There was a lot of excitement a couple of weeks ago when we visited my family in Isleworth, South West London, 108.7 miles away from home in Ramsgate, Kent. We didn’t tell friends, it wasn’t anything personal it was just that we had so much planned with my family that trying to make plans to squeeze in any friends just wouldn’t have happened and it was my grandparents 60th wedding anniversary, so it was also a bit of a surprise. We spent a lot of time preparing for the trip. The last time I was up in Isleworth was last August when I was pregnant and that was only for a few days so this was definitely something special for all of us. Isleworth is my hometown, I grew up here from the age of 4 and it’s always been home even though I’ve lived all over London, but when I moved to Ramsgate with Sam, that was a pretty big step being so far away from my family. I was going into the unknown, waving goodbye to the hustle and bustle of South East London and into the quiet country-ish bumbkin life in the South East. Travelling up by train was a worry but thankfully it wasn’t bad like the horrors I made out in my overactive imagination at night. Emily thoroughly enjoyed the train journey up to Kings Cross St Pancras (minus her ears popping at Stratford Intl) and was intrigued by the craziness of it all on the London Underground.
I was concerned how Emily would take everything in but nothing seemed to faze her. In Ramsgate life is quiet, a little slower than the fast pace of London and people say hi to each other, but either know everything about you or nothing at all. In Isleworth, my mum, grandparents and one of my aunt’s lives within a 5 minute walk of each other. Here in Ramsgate, the closest of Sam’s family is a cousin who lives a 15 minute walk away, a brother and his family in Maidstone and the other with his family in Bristol. All a fair distance away, especially if you don’t drive!
We had a good hotel for the 4 nights that we were staying and we were a few minutes away from the Piccadilly line for Sam to get to work and within a 20 minute walk to my mum’s house. It was great being back home again but it’s fair to say I don’t really miss it. I’ve always loved Isleworth, it’s been my home for 27 years even when I lived in London my mum is in the same house that she bought with my dad back in 1989 when I was 4 years’ old. But Isleworth has changed and I’m not sure if it’s for the better. Sorry to all my friend’s who live there, it might be because of the lifestyle I’m accustomed to here at the seaside but Isleworth, SW London is so noisy, I mean it was before, but is there more traffic that before? I can’t believe how many buildings have been built, knocked down or taken over by some other company ready to take that plot of land and turn it into something else.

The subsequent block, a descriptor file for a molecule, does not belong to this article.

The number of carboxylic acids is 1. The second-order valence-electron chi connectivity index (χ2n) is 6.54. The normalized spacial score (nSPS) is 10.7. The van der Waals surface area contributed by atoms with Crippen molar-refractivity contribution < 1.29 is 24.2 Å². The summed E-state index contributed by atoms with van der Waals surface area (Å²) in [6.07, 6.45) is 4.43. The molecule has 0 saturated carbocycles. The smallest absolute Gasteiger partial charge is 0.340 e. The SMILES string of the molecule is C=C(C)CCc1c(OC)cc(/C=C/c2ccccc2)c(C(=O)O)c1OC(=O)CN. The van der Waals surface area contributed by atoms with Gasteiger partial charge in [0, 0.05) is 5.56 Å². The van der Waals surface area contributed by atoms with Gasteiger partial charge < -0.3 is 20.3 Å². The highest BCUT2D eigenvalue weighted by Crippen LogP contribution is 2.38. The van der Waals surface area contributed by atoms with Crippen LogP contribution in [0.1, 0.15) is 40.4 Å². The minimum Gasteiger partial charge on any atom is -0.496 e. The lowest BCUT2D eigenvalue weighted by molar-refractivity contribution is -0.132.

Emily will only know Isleworth and London like this now. Gone are the days when there was green space to play around in, it’s all about how much money can be invested, property that can be bought, how close to London or Heathrow and whatnot. I suppose what comes with living in an area that once was of interest to no one unless you grew up there is that it’s an area with great schools, property prices currently are semi-affordable and you can commute to London within 45 minutes by overground, underground or bus for an extra 40-120 minutes.
Isleworth, like a few places in London still has it’s hidden gems and I hope the community doesn’t let greed take it away. Syon Park is beautiful, same with the walk from Old Isleworth through to Richmond along the river, popping in to The London Apprentice, The Town Wharf and The Swan before reaching Richmond Upon Thames. My family have talked about where Isleworth will go from here. Hopefully there isn’t more property taking over each corner of the grid and all these extra schools being built won’t turn the area into a mini China. Space management software company, CloudBooking, analysed data from the University of the West of England to produce the figures in 2016 and found that London is now 18 times more overcrowded than the rest of the UK. There are a total of 4,726 people cramming into every square kilometre of the capital. That’s compared to an average of 257 people per square kilometre across the country as a whole . Hopefully Isleworth doesn’t become too overcrowded and loses its beauty and charm.